By Gwyneth Dickey Zakaib of Nature magazine

On land, the pattern is a sadly familiar one: when an ecosystem is threatened, it is the large predators that usually suffer the greatest decline and therefore are most in need of protection. Logic would seem to dictate that the same pattern should apply at sea, but new research has demonstrated the opposite. It's the small fry at the low end of the marine food chain that may be more prone to population collapse.

In the past six decades, smaller species that are commercially fished have had up to twice as many stock collapses as fishes higher up the food chain, according to a study published on May 2 in the Proceedings of the National Academy of Sciences.

"There's been a lot of attention on top [ocean] predators, with good reason, because a lot of them are in trouble," says Malin Pinsky, an ecology graduate student at Stanford University's Hopkins Marine Station in Pacific Grove, California, and co-author on the paper. "But it turns out that there actually have been a lot of collapses at the other end of the food chain as well. We weren't expecting to see that."

Large fish species are sensitive to industrial-scale fishing, so managers tend to impose stricter fishing regulations for them. Highly productive smaller fish are thought to be hardier, so they are taken at a higher rate. Although individual stocks of small fish species have collapsed--the Pacific sardine in the 1940s, for example--fishermen and fisheries managers have, in the past, considered those to be isolated cases, Pinsky and his colleagues write.

"It really wasn't until our study that we realized that all these individual collapses among small fishes actually add up to a lot," says Pinsky. "All kinds of species, including the small ones that we used to think were incredibly resilient, are also vulnerable to overfishing."

Pinsky and his colleagues searched for evidence of stock collapses in a database tracking the abundance of commercially fished species in developed countries back to about 1950. They also included data on landings (numbers of fish brought back to port) from around the globe.

To their surprise, the researchers found that twice the percentage of small-sized fish stocks had collapsed compared with larger ones. Likewise, species low on the food chain had almost double the percentage of collapses compared with those at the top. The species that were fished the hardest were most prone to collapse.

"It's really overfishing that predicts whether or not a population will collapse," says Pinsky.

A sea change

The pattern is probably different from on land because the principal human impacts that cause population decline are different, he says. On land, habitat loss takes away much-needed space for large, terrestrial animals. But in the ocean, fishing is a main force of population decline, and fishing pressure is adjusted for each species. "We fish more productive species harder and less productive species less hard," says Pinsky. "When you add all that together, all species end up having about the same probability of collapsing."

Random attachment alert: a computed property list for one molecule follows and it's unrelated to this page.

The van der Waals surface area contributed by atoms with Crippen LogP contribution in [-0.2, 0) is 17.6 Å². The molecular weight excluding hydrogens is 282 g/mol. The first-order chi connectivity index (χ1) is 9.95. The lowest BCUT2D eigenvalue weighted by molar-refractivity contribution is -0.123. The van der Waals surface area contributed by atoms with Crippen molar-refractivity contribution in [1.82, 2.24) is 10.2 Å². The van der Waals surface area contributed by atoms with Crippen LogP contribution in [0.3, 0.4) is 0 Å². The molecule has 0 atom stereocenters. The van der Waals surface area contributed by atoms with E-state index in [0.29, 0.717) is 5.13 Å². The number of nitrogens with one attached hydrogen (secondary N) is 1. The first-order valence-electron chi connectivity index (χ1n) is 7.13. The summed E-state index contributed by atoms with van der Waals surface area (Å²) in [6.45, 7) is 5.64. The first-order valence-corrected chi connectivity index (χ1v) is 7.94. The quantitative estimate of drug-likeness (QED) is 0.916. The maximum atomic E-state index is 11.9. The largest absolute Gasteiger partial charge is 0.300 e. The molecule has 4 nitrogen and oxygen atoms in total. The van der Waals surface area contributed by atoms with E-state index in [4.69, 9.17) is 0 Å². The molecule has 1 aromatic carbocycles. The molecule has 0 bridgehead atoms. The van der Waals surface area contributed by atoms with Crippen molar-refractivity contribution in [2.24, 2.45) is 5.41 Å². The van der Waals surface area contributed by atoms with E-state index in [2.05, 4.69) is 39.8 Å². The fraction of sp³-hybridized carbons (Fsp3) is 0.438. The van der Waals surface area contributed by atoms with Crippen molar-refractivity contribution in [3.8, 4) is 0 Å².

Ecologist Ray Hilborn from the University of Washington in Seattle, who helped assemble one of the databases analyzed in the study, emphasizes the paper's point that climate shifts also play a big role in population fluctuation in small fish. Palaeoecological data show that small fish populations fluctuated with climate long before they were overfished, he says, and fishing probably exacerbates the problem.

Hilborn adds that the main database used for this particular study looks only at large industrial fisheries in developed countries. Unmanaged species and those of developing countries could show a different pattern. "It may be that in coral reef ecosystems the picture is different," he says.

In fact, the picture could be more similar to that on land for those unmanaged species and in developing countries, where larger species decline more than small ones, says Daniel Pauly, a fisheries biologist at the University of British Columbia Fisheries Centre in Vancouver.

Stock assessments show that managers already recognize risks for many small species, but the big question is how and where to prioritize additional assessment efforts, says Simon Jennings, principal research and advisory scientist at the Centre for Environment, Fisheries and Aquaculture Science in Lowestoft, UK. Limited resources for effective management of larger species shouldn't necessarily be diverted to small species, because large species are still known to be more sensitive to fishing.

"It's just a reminder of the huge fishing power that's out there," says Jennings. "Regardless of the lower sensitivity of these small species, we have the fishing power to collapse them. The conclusions are a reminder to society that all types of fisheries in all oceans continue to need effective management."

This article is reproduced with permission from the magazine Nature. The article was first published on May 3, 2011.